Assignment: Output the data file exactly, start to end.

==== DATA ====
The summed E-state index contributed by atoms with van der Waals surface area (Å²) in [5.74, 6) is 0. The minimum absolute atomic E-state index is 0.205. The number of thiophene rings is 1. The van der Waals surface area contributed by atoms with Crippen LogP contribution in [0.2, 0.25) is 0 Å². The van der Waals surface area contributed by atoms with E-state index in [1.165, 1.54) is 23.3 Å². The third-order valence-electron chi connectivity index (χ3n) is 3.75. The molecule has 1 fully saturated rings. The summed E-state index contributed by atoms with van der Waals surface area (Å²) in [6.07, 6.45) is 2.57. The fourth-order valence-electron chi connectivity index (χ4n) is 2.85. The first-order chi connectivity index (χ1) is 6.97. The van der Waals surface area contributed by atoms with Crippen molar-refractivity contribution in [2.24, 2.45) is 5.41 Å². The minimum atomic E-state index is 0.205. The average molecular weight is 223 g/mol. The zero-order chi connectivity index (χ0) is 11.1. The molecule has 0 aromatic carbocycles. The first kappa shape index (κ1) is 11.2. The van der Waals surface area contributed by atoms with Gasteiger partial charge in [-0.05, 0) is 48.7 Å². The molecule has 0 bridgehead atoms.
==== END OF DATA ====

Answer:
The summed E-state index contributed by atoms with van der Waals surface area (Å²) in [5.74, 6) is 0. The minimum absolute atomic E-state index is 0.205. The number of thiophene rings is 1. The van der Waals surface area contributed by atoms with Crippen LogP contribution in [0.2, 0.25) is 0 Å². The van der Waals surface area contributed by atoms with E-state index in [1.165, 1.54) is 23.3 Å². The third-order valence-electron chi connectivity index (χ3n) is 3.75. The molecule has 1 fully saturated rings. The summed E-state index contributed by atoms with van der Waals surface area (Å²) in [6.07, 6.45) is 2.57. The fourth-order valence-electron chi connectivity index (χ4n) is 2.85. The first-order chi connectivity index (χ1) is 6.97. The van der Waals surface area contributed by atoms with Crippen molar-refractivity contribution in [2.24, 2.45) is 5.41 Å². The minimum atomic E-state index is 0.205. The average molecular weight is 223 g/mol. The zero-order chi connectivity index (χ0) is 11.1. The molecule has 0 aromatic carbocycles. The first kappa shape index (κ1) is 11.2. The van der Waals surface area contributed by atoms with Gasteiger partial charge in [-0.05, 0) is 48.7 Å². The molecule has 0 bridgehead atoms.